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Relief for Some Tenants and Landlords on the Horizon

Grungy Old Door With A Yellow Eviction Notice
By Andrew Leonatti on March 25, 2020 1:44 PM

With April 1 approaching soon, businesses closing, and the coronavirus pandemic showing no signs of slowing down, many tenants are worrying about how they will make their next rent payments.

Landlords are worried too, because too many missed rent payments could make it difficult for them to pay the mortgage on their properties, leading to a wave of apartment foreclosures.

Foreclosure Relief for Landlords Tied to Pausing Evictions

To stem this wave of evictions and resulting foreclosures, the Federal Housing Finance Authority (FHFA) has announced that any owner of a multifamily rental property can put their mortgage payments into forbearance, provided they don't evict tenants who are late on rent due to the coronavirus.

The term "forbearance" means to suspend payment on a loan, such as a mortgage.

In plain English for renters, that means if the owner of the property you rent has a mortgage backed by Fannie Mae or Freddie Mac, your landlord cannot evict you if you are late or miss rent payments due to the coronavirus. That could mean a job loss or a diagnosis of COVID-19 and the resulting medical bills.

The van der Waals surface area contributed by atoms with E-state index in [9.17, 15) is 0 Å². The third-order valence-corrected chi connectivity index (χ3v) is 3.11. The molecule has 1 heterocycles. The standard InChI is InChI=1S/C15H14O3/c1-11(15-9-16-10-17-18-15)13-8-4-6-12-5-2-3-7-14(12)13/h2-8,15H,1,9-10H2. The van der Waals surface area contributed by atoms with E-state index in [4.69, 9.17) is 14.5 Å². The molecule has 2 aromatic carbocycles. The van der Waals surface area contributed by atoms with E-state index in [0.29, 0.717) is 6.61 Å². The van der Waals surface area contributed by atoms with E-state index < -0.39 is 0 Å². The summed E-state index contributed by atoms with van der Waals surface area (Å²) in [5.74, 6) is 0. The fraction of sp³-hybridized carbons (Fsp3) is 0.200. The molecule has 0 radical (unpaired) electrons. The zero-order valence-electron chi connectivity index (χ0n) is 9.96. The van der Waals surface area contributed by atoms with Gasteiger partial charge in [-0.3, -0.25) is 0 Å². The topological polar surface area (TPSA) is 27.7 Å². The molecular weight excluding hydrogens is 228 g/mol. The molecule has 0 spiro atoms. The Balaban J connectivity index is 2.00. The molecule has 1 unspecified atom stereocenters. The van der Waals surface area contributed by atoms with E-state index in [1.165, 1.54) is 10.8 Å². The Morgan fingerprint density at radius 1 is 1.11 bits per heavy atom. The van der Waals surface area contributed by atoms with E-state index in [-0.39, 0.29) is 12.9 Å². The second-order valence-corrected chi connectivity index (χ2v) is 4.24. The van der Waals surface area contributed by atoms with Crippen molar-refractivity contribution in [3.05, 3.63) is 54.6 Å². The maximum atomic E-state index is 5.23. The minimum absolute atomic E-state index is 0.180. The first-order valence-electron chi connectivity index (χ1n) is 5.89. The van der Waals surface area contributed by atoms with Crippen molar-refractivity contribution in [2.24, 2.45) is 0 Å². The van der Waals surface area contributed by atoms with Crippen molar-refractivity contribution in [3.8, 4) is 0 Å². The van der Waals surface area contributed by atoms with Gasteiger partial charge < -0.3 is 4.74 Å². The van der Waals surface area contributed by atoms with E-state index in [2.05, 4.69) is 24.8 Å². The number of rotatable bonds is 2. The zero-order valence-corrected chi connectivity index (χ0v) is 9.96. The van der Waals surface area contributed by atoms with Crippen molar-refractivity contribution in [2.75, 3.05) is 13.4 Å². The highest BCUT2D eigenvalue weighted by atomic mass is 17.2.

Earlier this month, the FHFA announced that it was stopping foreclosures and evictions of single-family homeowners holding Fannie Mae or Freddie Mac mortgages for at least 60 days.

Will This Be Enough?

While this will be a big relief to many renters across the country, this only applies to tenants who live in properties backed by FHFA mortgages. That means other landlords do not have to abide by this directive.

To fill that void, many city, county, and state governments across the country have taken action to place a hold on evictions during this crisis. But in those states without orders in place to stop evictions, many people will still be facing the prospect of eviction.

Remember, if your landlord serves you with eviction papers, there are defense strategies available. You do not have to immediately move out of your apartment.

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